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Pizza Boxes, The Cloud, and Data Centers

July 7, 2014

While working on my presentation for the Cloud Slam ’14 conference, I had a flashback to the mid-90’s when my brother and I had just moved to Atlanta after college to start an ISP. We built our core infrastructure on Sun SPARCstation servers and storage devices affectionately nicknamed “pizza boxes” and “shoe boxes.”

Yes. It was the early years of the World Wide Web. Customers paired their Windows 95 computers with blazing fast 14.4 kbps modems to access the rapidly growing “Information Superhighway.” It was an exciting time to be in technology.

Then everything changed. Not all at once, but slowly over time.

First the applications changed, which impacted the servers required to host them. This created a need for faster connectivity to accommodate the new servers. Applications kept evolving and created a demand for more servers and faster connections. The only thing that hasn’t changed over the past 20 years is our insatiable appetite for data center space. In the United States alone, we use over 600 million square feet of our real estate for data centers. According to the U.S. EPA, data centers consumed 2% of our total national power supply in 2010.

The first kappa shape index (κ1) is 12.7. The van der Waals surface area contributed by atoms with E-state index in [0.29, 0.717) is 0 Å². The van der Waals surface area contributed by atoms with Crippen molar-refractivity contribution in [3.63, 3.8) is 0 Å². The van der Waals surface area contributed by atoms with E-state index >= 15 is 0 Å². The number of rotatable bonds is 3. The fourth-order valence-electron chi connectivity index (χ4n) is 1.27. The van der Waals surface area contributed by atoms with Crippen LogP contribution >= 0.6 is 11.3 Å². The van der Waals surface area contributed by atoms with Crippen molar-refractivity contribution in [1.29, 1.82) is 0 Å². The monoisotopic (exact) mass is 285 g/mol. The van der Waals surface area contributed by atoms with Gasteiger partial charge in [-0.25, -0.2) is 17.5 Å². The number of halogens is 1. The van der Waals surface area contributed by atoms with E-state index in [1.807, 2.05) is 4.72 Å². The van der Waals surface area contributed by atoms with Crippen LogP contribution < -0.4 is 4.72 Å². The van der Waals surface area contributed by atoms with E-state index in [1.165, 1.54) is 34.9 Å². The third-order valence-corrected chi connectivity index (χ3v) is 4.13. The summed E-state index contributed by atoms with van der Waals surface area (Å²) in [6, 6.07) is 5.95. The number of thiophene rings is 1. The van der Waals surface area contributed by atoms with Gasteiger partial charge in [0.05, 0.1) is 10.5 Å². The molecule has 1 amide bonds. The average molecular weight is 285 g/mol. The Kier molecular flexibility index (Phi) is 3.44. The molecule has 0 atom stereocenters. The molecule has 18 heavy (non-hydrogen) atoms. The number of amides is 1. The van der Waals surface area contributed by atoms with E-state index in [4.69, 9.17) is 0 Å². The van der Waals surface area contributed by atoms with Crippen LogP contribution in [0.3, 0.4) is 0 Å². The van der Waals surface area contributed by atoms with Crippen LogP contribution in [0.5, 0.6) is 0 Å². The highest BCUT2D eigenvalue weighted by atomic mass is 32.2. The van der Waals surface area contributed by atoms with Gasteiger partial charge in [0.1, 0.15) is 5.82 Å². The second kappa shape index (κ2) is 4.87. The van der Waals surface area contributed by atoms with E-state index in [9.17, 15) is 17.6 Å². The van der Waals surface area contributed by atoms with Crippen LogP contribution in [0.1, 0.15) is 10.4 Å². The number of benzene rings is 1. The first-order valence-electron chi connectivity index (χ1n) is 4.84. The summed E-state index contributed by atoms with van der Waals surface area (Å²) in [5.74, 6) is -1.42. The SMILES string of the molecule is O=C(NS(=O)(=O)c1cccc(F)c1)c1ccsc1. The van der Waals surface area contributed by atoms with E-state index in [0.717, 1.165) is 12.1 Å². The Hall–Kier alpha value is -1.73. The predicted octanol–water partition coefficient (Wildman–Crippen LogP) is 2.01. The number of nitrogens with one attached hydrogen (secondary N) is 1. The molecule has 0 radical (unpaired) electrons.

Wait a second. Wasn’t this a CLOUD conference presentation?

Yes. And since the cloud lives in data centers, it’s important to understand the evolution and hierarchy of data centers to prepare for today’s hybrid cloud deployments and the next generation of cloud services. We must build today’s data centers to meet the current and future needs of cloud providers, SaaS providers and end users to avoid getting stuck in the slow lane. After all, this is the “Information Superhighway.”

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